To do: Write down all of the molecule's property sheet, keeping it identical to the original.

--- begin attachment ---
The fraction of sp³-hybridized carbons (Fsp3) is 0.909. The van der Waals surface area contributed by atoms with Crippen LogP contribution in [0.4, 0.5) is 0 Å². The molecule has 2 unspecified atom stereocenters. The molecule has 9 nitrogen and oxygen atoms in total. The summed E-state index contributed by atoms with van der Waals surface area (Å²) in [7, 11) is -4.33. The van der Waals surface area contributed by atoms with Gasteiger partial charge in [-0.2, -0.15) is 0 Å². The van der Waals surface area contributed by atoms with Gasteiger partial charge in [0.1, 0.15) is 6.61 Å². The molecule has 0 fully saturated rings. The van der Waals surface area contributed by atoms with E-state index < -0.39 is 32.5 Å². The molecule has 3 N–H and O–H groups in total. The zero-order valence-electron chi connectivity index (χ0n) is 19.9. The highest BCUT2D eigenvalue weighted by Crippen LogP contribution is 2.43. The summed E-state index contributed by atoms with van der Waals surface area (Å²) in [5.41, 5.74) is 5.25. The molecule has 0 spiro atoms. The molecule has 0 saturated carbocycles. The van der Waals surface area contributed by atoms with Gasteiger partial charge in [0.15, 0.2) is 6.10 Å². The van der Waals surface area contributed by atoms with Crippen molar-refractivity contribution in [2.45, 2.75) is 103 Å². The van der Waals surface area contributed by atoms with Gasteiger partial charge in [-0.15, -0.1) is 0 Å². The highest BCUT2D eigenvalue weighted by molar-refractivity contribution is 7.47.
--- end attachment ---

The fraction of sp³-hybridized carbons (Fsp3) is 0.909. The van der Waals surface area contributed by atoms with Crippen LogP contribution in [0.4, 0.5) is 0 Å². The molecule has 2 unspecified atom stereocenters. The molecule has 9 nitrogen and oxygen atoms in total. The summed E-state index contributed by atoms with van der Waals surface area (Å²) in [7, 11) is -4.33. The van der Waals surface area contributed by atoms with Gasteiger partial charge in [-0.2, -0.15) is 0 Å². The van der Waals surface area contributed by atoms with Gasteiger partial charge in [0.1, 0.15) is 6.61 Å². The molecule has 0 fully saturated rings. The van der Waals surface area contributed by atoms with E-state index < -0.39 is 32.5 Å². The molecule has 3 N–H and O–H groups in total. The zero-order valence-electron chi connectivity index (χ0n) is 19.9. The highest BCUT2D eigenvalue weighted by Crippen LogP contribution is 2.43. The summed E-state index contributed by atoms with van der Waals surface area (Å²) in [5.41, 5.74) is 5.25. The molecule has 0 spiro atoms. The molecule has 0 saturated carbocycles. The van der Waals surface area contributed by atoms with Gasteiger partial charge in [0.15, 0.2) is 6.10 Å². The van der Waals surface area contributed by atoms with Crippen molar-refractivity contribution in [2.45, 2.75) is 103 Å². The van der Waals surface area contributed by atoms with Gasteiger partial charge in [-0.15, -0.1) is 0 Å². The highest BCUT2D eigenvalue weighted by molar-refractivity contribution is 7.47.